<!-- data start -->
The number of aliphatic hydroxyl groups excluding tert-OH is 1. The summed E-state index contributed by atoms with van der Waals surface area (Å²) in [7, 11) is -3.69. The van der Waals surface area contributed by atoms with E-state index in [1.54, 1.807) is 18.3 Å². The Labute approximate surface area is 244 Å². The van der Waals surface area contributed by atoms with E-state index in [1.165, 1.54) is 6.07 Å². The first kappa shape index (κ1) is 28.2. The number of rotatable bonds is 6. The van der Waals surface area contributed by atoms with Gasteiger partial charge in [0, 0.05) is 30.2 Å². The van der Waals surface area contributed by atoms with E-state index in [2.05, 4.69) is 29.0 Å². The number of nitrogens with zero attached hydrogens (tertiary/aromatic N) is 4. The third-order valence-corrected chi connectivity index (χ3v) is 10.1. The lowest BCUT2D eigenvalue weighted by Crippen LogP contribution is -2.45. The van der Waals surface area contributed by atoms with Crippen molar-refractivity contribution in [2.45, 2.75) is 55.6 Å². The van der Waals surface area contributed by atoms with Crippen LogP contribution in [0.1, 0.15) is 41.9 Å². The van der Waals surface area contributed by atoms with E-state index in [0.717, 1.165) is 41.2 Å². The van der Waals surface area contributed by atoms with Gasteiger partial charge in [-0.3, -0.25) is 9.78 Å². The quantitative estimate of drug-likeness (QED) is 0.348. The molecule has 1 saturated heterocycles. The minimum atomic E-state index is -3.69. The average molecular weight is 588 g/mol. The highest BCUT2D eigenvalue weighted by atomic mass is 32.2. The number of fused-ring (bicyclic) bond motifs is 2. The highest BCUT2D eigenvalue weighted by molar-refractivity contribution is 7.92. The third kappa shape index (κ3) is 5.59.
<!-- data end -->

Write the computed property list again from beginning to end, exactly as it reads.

The number of aliphatic hydroxyl groups excluding tert-OH is 1. The summed E-state index contributed by atoms with van der Waals surface area (Å²) in [7, 11) is -3.69. The van der Waals surface area contributed by atoms with E-state index in [1.54, 1.807) is 18.3 Å². The Labute approximate surface area is 244 Å². The van der Waals surface area contributed by atoms with E-state index in [1.165, 1.54) is 6.07 Å². The first kappa shape index (κ1) is 28.2. The number of rotatable bonds is 6. The van der Waals surface area contributed by atoms with Gasteiger partial charge in [0, 0.05) is 30.2 Å². The van der Waals surface area contributed by atoms with E-state index in [2.05, 4.69) is 29.0 Å². The number of nitrogens with zero attached hydrogens (tertiary/aromatic N) is 4. The third-order valence-corrected chi connectivity index (χ3v) is 10.1. The lowest BCUT2D eigenvalue weighted by Crippen LogP contribution is -2.45. The van der Waals surface area contributed by atoms with Crippen molar-refractivity contribution in [2.45, 2.75) is 55.6 Å². The van der Waals surface area contributed by atoms with Crippen LogP contribution in [0.1, 0.15) is 41.9 Å². The van der Waals surface area contributed by atoms with E-state index in [0.717, 1.165) is 41.2 Å². The van der Waals surface area contributed by atoms with Gasteiger partial charge in [-0.3, -0.25) is 9.78 Å². The quantitative estimate of drug-likeness (QED) is 0.348. The molecule has 1 saturated heterocycles. The minimum atomic E-state index is -3.69. The average molecular weight is 588 g/mol. The highest BCUT2D eigenvalue weighted by atomic mass is 32.2. The number of fused-ring (bicyclic) bond motifs is 2. The highest BCUT2D eigenvalue weighted by molar-refractivity contribution is 7.92. The third kappa shape index (κ3) is 5.59.